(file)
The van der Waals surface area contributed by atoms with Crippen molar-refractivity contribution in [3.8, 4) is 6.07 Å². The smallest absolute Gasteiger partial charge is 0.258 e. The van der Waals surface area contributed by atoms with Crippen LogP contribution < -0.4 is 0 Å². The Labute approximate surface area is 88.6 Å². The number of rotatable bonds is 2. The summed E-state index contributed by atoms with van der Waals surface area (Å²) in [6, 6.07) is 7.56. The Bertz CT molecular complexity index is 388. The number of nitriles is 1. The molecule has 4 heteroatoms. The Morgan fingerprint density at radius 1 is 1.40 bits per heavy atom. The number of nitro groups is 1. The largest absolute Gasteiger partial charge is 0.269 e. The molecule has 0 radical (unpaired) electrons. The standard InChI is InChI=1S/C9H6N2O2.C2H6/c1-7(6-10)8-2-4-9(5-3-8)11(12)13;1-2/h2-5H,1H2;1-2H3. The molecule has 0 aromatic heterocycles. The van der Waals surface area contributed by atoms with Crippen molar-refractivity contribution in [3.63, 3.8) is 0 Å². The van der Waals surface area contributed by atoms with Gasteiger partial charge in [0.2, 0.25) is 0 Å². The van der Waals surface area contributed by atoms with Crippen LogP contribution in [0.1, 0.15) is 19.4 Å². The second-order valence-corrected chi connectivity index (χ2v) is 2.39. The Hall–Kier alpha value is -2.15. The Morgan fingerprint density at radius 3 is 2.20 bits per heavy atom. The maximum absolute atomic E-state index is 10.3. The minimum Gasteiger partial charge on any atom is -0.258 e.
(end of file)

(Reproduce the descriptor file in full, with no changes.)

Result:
The van der Waals surface area contributed by atoms with Crippen molar-refractivity contribution in [3.8, 4) is 6.07 Å². The smallest absolute Gasteiger partial charge is 0.258 e. The van der Waals surface area contributed by atoms with Crippen LogP contribution < -0.4 is 0 Å². The Labute approximate surface area is 88.6 Å². The number of rotatable bonds is 2. The summed E-state index contributed by atoms with van der Waals surface area (Å²) in [6, 6.07) is 7.56. The Bertz CT molecular complexity index is 388. The number of nitriles is 1. The molecule has 4 heteroatoms. The Morgan fingerprint density at radius 1 is 1.40 bits per heavy atom. The number of nitro groups is 1. The largest absolute Gasteiger partial charge is 0.269 e. The molecule has 0 radical (unpaired) electrons. The standard InChI is InChI=1S/C9H6N2O2.C2H6/c1-7(6-10)8-2-4-9(5-3-8)11(12)13;1-2/h2-5H,1H2;1-2H3. The molecule has 0 aromatic heterocycles. The van der Waals surface area contributed by atoms with Crippen molar-refractivity contribution in [3.63, 3.8) is 0 Å². The van der Waals surface area contributed by atoms with Gasteiger partial charge in [0.2, 0.25) is 0 Å². The van der Waals surface area contributed by atoms with Crippen LogP contribution in [0.1, 0.15) is 19.4 Å². The second-order valence-corrected chi connectivity index (χ2v) is 2.39. The Hall–Kier alpha value is -2.15. The Morgan fingerprint density at radius 3 is 2.20 bits per heavy atom. The maximum absolute atomic E-state index is 10.3. The minimum Gasteiger partial charge on any atom is -0.258 e.